While this picture evokes rage at the abuser, that feeling taps into the dominator dynamic within us. The center of the picture is unbearable, so the only thing I can see next is the crowd, and face by face each face in the crowd. How can they bear to look? And why are they not seizing the whip? Some of the crowd may be guards. Some are no doubt reprehensible. But why are the rest there, and why do they look? The faces tell the story. They are there in solidarity, to witness and protect. They are jostling to crowd out and block the view of hostile people . They are there to shield the victim from humiliation. At the same time, they are looking, faces full of empathy, so the victim will not suffer alone, like holding the hand of a sick child or loved one. This is not the picture painted of the July 4th 1910 Harrisonburg lynch mob nor the crude thousand curious onlookers. The eye glasses glinting white on the intense face of a young man suggest this. To glare that way, the lenses must have been for myopia. This man would have to have grown up with electric lighting in his infancy. He is probably a member of the African American elite, a highly educated man who could not bear such a spectacle except as a partisan for the rights of his people and of humanity.

In this photo, the evil is still sufficiently raw that we can see exactly what it is. The act that elicited this abuse is completely irrelevant. In these postures, the act has been stripped from the person, and it is a person, a precious life and that alone that is being scourged and humiliated. Yet this is the essence and embodiment of modern 'criminal justice' thinking since James Q. Willson , whose ideas some embrace in Harrisonburg and that has helped fuel America's skyrocketing incarceration rate that has left the rest of the world far behind. A hundred years later, the evil has been sanitized but not eradicated.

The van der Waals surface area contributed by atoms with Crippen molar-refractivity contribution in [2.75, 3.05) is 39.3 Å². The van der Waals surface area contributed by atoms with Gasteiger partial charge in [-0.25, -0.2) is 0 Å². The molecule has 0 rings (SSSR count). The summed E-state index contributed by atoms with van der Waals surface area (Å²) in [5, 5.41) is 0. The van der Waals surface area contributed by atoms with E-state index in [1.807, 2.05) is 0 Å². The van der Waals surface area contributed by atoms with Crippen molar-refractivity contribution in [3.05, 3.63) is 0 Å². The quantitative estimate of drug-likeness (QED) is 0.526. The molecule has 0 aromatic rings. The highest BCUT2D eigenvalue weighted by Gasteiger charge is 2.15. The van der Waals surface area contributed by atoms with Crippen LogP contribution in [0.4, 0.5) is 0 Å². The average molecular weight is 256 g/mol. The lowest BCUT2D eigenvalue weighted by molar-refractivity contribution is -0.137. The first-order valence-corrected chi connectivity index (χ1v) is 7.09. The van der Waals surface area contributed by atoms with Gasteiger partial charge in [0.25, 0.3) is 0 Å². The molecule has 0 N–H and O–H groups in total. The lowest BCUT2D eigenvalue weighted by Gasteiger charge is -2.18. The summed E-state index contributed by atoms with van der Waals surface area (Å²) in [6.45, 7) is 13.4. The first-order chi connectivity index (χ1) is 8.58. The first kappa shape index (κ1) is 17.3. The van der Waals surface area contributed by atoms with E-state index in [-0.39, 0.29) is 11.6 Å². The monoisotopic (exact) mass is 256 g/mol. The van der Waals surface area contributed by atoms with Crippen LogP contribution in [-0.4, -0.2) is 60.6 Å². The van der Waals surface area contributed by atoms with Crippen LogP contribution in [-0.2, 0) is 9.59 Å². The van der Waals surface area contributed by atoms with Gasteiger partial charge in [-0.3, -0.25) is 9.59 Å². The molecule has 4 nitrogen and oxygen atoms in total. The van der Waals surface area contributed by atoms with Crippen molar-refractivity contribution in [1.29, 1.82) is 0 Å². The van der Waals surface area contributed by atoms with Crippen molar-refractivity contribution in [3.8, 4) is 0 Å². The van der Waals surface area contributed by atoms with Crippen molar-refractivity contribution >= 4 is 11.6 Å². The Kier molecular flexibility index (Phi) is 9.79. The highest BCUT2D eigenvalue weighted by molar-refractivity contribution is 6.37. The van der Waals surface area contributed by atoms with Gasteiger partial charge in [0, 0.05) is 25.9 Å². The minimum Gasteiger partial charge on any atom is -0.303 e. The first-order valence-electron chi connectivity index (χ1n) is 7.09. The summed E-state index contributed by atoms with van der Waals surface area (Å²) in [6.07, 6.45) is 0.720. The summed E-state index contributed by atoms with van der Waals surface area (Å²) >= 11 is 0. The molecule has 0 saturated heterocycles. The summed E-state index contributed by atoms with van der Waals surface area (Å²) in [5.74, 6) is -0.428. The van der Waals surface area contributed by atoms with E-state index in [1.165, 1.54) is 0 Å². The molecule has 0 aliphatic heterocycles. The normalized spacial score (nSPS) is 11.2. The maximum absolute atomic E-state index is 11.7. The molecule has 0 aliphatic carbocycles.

People might object that it is not appropriate to associate this picture with Harrisonburg. In this time period, an article appeared in the local paper reporting on Mayor John Roller (the advocate of the equality of men in the constitutional convention election) ordering that a 14 year old African American girl be whipped by an African American woman. The charge was that the girl had stolen a watch from a man who employed her as a domestic. The description of the evidence reveals that she had left the watch with a watch maker to be repaired. The story this suggests is that the young woman had dropped the watch, breaking it, as a friend of mine did with a watch from that period. She must have tried to have it fixed, hoping her employer would not notice. When confronted she did not dare talk back and contradict the accusation of stealing. Rather, she turned the other cheek and took her whipping. It is up to us to be her witnesses.

These pages are dedicated to liberation, deeply diagnosing and treating the illness of hierarchy and domination at its root. To that end, through the struggles and confusion of the 20th century, Dr. Martin Luther King's vision is emerging as having been deeper than the rest.